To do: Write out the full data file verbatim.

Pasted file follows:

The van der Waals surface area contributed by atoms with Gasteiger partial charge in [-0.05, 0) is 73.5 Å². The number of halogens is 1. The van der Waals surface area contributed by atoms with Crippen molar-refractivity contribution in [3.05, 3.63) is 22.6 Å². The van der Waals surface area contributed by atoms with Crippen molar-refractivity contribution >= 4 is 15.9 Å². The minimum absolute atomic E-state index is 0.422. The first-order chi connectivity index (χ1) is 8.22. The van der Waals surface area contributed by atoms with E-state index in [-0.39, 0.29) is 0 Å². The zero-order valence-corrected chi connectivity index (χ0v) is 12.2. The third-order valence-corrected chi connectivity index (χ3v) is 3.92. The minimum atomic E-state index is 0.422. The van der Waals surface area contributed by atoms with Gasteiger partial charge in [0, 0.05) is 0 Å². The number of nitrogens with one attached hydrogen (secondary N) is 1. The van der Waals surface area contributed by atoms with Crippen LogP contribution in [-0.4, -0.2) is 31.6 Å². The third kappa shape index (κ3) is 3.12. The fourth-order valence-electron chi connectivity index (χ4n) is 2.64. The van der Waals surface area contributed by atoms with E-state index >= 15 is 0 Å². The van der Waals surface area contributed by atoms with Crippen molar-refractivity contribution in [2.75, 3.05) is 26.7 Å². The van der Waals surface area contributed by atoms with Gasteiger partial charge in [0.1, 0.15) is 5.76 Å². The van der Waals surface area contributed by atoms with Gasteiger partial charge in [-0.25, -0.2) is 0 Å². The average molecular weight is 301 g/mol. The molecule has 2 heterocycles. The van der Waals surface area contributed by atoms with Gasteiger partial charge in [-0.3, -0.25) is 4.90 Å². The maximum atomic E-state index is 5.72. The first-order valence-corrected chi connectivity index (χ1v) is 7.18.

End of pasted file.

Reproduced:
The van der Waals surface area contributed by atoms with Gasteiger partial charge in [-0.05, 0) is 73.5 Å². The number of halogens is 1. The van der Waals surface area contributed by atoms with Crippen molar-refractivity contribution in [3.05, 3.63) is 22.6 Å². The van der Waals surface area contributed by atoms with Crippen molar-refractivity contribution >= 4 is 15.9 Å². The minimum absolute atomic E-state index is 0.422. The first-order chi connectivity index (χ1) is 8.22. The van der Waals surface area contributed by atoms with E-state index in [-0.39, 0.29) is 0 Å². The zero-order valence-corrected chi connectivity index (χ0v) is 12.2. The third-order valence-corrected chi connectivity index (χ3v) is 3.92. The minimum atomic E-state index is 0.422. The van der Waals surface area contributed by atoms with Gasteiger partial charge in [0, 0.05) is 0 Å². The number of nitrogens with one attached hydrogen (secondary N) is 1. The van der Waals surface area contributed by atoms with Crippen LogP contribution in [-0.4, -0.2) is 31.6 Å². The third kappa shape index (κ3) is 3.12. The fourth-order valence-electron chi connectivity index (χ4n) is 2.64. The van der Waals surface area contributed by atoms with E-state index >= 15 is 0 Å². The van der Waals surface area contributed by atoms with Crippen molar-refractivity contribution in [2.75, 3.05) is 26.7 Å². The van der Waals surface area contributed by atoms with Gasteiger partial charge in [0.1, 0.15) is 5.76 Å². The van der Waals surface area contributed by atoms with Gasteiger partial charge in [-0.25, -0.2) is 0 Å². The average molecular weight is 301 g/mol. The molecule has 2 heterocycles. The van der Waals surface area contributed by atoms with Gasteiger partial charge in [-0.3, -0.25) is 4.90 Å². The maximum atomic E-state index is 5.72. The first-order valence-corrected chi connectivity index (χ1v) is 7.18.